Back in 2010, I came across a recruitment advert for General Pharmaceutical Council (GPhC) committee members. It caught my attention because it seemed like a good opportunity to get involved with the profession in a way that was very different from my day job in pharmacy. If I’m honest, I was also a little curious about the GPhC itself, which at that time had only just been set up.
I joined the registration appeals committee, which looks at appeals against decisions made by the GPhC on registration and education matters. Then, last year, I joined the GPhC’s fitness-to-practise committee, which hears cases where a registrant’s fitness to practise is in question. Being a committee member is hugely stimulating and engaging and I’m always learning something new. I can honestly say it’s given me a greater appreciation for and pride in my profession.
I’ve worked in the sector for some years, having worked as a community pharmacist for five years after I registered before moving into my current role as a practice pharmacist. This means I am aware that the decisions made by the GPhC often have a huge impact on a pharmacists’ lives. It felt to me that by getting involved myself, I would be able to do my bit in making sure that the decisions made by the GPhC had input from a pharmacy professional.
How the FTP process works
The fitness-to-practise committee sets up a different panel for each case. These always include a chair and a lay member as well as a registered pharmacist or pharmacy technician. The role of the panel is to consider the allegations against a registrant and hear oral evidence. It will then take a decision on whether a registrant’s fitness to practise has been impaired and whether to issue advice or sanctions, such as suspension or striking off.
There’s no such a thing as a typical day when you’re a committee member. No two hearings are ever the same and the cases you deal with can involve very different issues. We will hear the council’s case, the registrant’s evidence and any witness statements first. After that, we’ll listen to the questioning and cross questioning, and ask questions of our own. Next, we go to decide on the facts of the case in private – whether the registrant’s fitness to practise is currently impaired, and, finally, on any sanction we will impose. The committee chair reads out the determination which explains the reasons for our decision.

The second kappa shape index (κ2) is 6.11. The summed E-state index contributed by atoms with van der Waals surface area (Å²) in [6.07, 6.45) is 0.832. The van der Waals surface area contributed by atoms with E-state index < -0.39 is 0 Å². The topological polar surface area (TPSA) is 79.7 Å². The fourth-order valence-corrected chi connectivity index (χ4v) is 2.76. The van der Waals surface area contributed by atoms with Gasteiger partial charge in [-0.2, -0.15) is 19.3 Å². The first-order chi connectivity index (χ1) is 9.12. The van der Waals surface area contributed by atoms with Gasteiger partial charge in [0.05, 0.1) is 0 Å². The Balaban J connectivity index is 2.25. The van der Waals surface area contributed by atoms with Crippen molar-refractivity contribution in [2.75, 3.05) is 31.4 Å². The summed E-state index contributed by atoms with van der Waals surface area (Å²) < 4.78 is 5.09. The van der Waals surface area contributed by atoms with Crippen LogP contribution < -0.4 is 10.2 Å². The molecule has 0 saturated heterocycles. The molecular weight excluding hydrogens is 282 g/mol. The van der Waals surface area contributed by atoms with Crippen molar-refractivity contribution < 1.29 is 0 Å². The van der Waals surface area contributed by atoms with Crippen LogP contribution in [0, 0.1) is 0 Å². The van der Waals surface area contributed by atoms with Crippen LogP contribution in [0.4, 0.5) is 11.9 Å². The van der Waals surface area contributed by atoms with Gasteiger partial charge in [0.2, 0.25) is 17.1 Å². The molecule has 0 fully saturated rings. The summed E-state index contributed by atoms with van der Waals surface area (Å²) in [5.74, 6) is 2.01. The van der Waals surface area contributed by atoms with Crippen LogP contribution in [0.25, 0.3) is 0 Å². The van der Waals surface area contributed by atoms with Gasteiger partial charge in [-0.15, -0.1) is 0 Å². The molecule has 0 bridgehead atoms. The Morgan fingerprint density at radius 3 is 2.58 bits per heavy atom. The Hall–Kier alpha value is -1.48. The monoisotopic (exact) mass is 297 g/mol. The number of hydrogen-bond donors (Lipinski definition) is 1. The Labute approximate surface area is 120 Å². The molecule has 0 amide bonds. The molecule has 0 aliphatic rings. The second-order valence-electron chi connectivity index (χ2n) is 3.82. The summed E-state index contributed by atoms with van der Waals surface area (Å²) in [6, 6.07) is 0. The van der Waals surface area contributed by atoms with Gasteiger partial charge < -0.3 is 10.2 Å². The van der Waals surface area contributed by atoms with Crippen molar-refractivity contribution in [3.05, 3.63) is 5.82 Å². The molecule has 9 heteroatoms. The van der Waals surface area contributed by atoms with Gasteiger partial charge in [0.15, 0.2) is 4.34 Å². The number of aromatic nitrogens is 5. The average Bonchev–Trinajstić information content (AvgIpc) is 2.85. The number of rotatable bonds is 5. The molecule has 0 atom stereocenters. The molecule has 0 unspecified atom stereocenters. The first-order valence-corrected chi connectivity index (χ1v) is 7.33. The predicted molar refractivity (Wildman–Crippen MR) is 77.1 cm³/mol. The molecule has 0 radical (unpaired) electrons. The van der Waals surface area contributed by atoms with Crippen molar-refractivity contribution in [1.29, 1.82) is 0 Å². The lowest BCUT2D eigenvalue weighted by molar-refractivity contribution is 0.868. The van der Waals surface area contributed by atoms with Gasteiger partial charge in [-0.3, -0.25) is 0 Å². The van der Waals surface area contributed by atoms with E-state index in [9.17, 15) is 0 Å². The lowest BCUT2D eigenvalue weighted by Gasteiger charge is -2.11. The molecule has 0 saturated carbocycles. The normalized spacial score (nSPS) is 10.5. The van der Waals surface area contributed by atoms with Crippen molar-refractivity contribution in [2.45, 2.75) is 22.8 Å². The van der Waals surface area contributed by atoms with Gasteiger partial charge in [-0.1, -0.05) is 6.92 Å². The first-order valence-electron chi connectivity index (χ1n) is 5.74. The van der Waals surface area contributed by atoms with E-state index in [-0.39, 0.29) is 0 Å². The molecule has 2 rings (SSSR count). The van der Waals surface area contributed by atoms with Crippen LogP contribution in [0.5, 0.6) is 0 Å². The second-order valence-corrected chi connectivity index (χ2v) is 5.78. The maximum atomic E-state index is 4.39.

That said, serving on the committee also comes with a huge sense of responsibility. I find that I can’t help but put myself in the position of the registrant and think how it would affect me. As the only registrant member on a panel of lay members, it’s down to me to ensure that I get my voice heard so that my colleagues fully understand the pharmacy environment. As a pharmacist, I know all too well about all the years of study and commitment it takes for a pharmacy professional to become registered. My decision could, in the worst case scenario, take all of that away.
I also think that being a committee member has helped me in my day job. It has enhanced my decision-making and reasoning skills, both of which are essential to my role. It’s certainly reinforced my appreciation for the fact that I am seen as a pharmacist – not just in my clinical work, but also in how I conduct myself in a professional and a private setting.
Being a committee member is not just for people who’ve done this type of job before. If you look carefully at the competencies required by the GPhC, many pharmacists will probably realise they already have what’s needed in terms of the necessary skills.
It’s probably worth pointing out that I don’t have a formal legal background, and it did take me a little while to feel comfortable with the legislative framework and the case law. But you build up these skills over time, and the GPhC has been excellent in providing the necessary training and development – not to mention the great support I’ve received from other panel members.
The GPhC is currently recruiting for a number of positions as pharmacist and lay members of its fitness-to-practise and investigating committees. I would encourage anyone looking to expand their experience to put themselves forward.
Pharmacists who are interested in becoming a committee member should get in touch with the GPhC directly by emailing [email protected].